Alger Fall Festival full of new activities
ALGER — The Alger Parks and Rec organization is looking at a bigger fall festival than ever in its third year, with activities running from noon until 9 p.m. on Sept. 14 at the Dwight Schaff Memorial Park.
Parks and Rec Chairwoman Marion Chard said the group has organized a mix of events open to children and adults, from a treasure hunt and balloon toss, to a three-legged race, a sack race, and a pumpkin relay.
Along with a bounce house, activity tables will be set up for kids to color pictures and decorate pumpkins, Chard said, while adults can take part in horseshoes, shuffleboard and a softball game.
While some events will cost a little money to play — plinko, a guessing game, and the cake walk all cost 25 cents, while the euchre tournament has a $10 entry fee — Chard said practically everything else will have no cost.
“Most everything going on throughout the day is free,” she said. “We’re going to have some food and refreshments. We will be grilling some hot dogs, we will have pop and water and we’ll have popcorn — just a few little things, some really light fare during the day.”
A chili cookoff will also be running from around 12:30 p.m. until 4:30 p.m., Chard said. Participants will be bringing in their entries, and attendees can try out the chili and vote for which one they like most. Chard said currently there are about 10 entrants, and anyone else interested can email email@example.com, or stop in at Hank’s of Alger or Dean’s Bait & Tackle.
Chard said the festival will also feature a book signing from the author of “But Dad,” Jay Fiondella of Lincoln Park. The book is a comical take on fatherhood, she said. There are also two musical performances scheduled for the festival this year from local musicians. Solo blues artist Donald Benjamin from Standish will be performing at 6 p.m., while Alger-based rock and blues band 202 will perform at 7 p.m.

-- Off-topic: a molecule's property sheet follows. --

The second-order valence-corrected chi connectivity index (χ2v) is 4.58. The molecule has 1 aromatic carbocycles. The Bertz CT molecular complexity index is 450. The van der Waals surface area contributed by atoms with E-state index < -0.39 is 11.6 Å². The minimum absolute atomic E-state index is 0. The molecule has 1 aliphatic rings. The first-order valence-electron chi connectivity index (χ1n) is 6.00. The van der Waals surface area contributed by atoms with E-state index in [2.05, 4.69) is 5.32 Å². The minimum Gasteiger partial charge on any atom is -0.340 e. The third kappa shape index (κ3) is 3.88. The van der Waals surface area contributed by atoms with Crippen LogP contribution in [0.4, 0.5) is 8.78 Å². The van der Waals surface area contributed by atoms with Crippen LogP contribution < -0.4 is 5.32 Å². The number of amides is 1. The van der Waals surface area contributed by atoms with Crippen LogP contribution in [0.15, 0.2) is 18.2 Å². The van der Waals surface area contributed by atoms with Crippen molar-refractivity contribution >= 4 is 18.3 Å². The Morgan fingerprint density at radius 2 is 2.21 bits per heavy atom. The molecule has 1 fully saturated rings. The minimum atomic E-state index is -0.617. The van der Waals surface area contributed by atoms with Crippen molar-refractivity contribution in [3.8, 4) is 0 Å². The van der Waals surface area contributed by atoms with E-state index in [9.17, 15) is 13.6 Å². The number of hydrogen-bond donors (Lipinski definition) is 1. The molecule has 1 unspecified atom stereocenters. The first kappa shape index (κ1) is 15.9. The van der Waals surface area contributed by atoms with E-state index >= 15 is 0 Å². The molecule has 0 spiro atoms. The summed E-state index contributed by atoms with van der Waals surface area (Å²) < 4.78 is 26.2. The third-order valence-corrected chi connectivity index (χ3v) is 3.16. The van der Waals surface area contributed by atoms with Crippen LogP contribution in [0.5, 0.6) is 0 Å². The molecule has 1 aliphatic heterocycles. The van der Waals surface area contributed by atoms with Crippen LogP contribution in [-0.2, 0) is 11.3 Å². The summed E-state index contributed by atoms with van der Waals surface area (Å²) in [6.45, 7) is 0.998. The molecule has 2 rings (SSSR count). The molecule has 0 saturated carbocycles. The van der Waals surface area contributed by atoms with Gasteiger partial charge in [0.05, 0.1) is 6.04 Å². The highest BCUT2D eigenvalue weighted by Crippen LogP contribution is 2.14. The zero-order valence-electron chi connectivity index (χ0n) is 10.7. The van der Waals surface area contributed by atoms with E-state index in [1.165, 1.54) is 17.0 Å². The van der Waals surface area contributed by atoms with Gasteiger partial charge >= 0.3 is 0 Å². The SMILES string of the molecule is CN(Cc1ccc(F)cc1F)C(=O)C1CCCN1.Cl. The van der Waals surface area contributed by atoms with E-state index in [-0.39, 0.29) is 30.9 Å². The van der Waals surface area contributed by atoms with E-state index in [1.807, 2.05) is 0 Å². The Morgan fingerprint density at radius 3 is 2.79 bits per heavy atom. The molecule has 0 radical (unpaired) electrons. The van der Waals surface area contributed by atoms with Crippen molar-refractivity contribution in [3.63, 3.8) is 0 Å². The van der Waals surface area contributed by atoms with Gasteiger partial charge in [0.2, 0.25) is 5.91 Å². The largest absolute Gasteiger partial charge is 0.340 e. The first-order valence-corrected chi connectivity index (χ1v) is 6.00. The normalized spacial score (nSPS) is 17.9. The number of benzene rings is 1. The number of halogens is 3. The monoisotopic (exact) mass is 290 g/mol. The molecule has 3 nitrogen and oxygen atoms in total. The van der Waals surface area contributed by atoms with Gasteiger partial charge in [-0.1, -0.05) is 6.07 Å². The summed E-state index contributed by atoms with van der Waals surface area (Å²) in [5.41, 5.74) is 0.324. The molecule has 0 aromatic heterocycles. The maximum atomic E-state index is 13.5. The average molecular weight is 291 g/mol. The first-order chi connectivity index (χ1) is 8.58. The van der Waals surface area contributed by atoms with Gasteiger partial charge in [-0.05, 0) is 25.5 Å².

This year will also see the return of the giant pumpkin contest, where attendees can guess how much a large pumpkin, courtesy of Len Meziy, weighs.
“He’s also supplying a couple pumpkins for the pumpkin relay race, and some pumpkins and gourds to decorate the festival,” Chard said.
The Dwight Schaff Memorial Park — also known as the Alger Park — has been spruced up throughout the year by the Parks and Rec group, Chard said, to make it look nice both at the festival and year-round. She said the shuffleboard deck has been restored, banners were donated by Griffon Beverage in West Branch, and the concessions stand is nearing completion. The park’s formal Dwight Schaff signage has also been rediscovered and restored to its place near the entrance.
“Years before I moved here, they decided to rename the park in honor of a great guy who did a lot for the community named Dwight Schaff. His sign disappeared a long time ago, and a few months ago the board was talking, and wondered what happened to the old sign,” Chard said. “Then we found the sign in the recycling barn and restored it.”
Chard added the festival also has around a dozen arts and crafts booths selling goods this year, and the Alger Parks and Rec will be selling T-shirts as well.
The park is located on Henry Street in Alger. A schedule of activities is available online at www.algerparksandrec.org under “News,” and at the festival itself.